Thursday, October 07, 2004

'Knives out' for Hyde Park fig trees

Several old fig trees in Hyde Park are to be removed by Council because they are diseased, according to a report on 702 radio this morning.

Tests done by Council's arborist and two independent arborists show that three separate diseases have weakened the trees which are an imminent danger of falling. Up to 75% of the roots have been turned to pulp.

In July a mature fig fell across the main avenue, one of several over the past year.

Greens councillor Chris Harris said the situation was totally different to that of the figs recently removed in the Domain by the Botanic Gardens Trust because those trees had turned out not to be diseased, despite repeated assertions to that effect from the Gardens and the state government.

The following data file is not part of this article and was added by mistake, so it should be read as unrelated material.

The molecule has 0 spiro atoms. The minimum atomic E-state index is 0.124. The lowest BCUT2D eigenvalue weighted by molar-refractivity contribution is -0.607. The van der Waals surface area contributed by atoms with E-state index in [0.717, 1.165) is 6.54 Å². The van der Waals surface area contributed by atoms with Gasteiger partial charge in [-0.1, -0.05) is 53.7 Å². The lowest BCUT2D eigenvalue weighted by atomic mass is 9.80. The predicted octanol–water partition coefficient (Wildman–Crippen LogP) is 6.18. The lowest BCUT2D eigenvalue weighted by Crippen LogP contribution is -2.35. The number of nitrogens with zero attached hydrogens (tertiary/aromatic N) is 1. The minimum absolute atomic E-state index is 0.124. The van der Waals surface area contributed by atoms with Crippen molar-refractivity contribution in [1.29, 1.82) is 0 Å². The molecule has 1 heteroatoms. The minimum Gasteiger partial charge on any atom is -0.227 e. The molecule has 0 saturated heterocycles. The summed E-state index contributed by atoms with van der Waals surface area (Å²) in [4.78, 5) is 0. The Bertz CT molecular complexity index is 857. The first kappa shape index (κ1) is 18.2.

An exhibition on the Domain and that tree-felling is running now at Town Hall, featuring photos by local Glenn Lockitch.

The Hyde Park figs will not be replaced immediately as the neighbouring fullgrown trees starve the younger trees of nutrients and light, and the soil is contaminated by the diseases, said Council's arborist.

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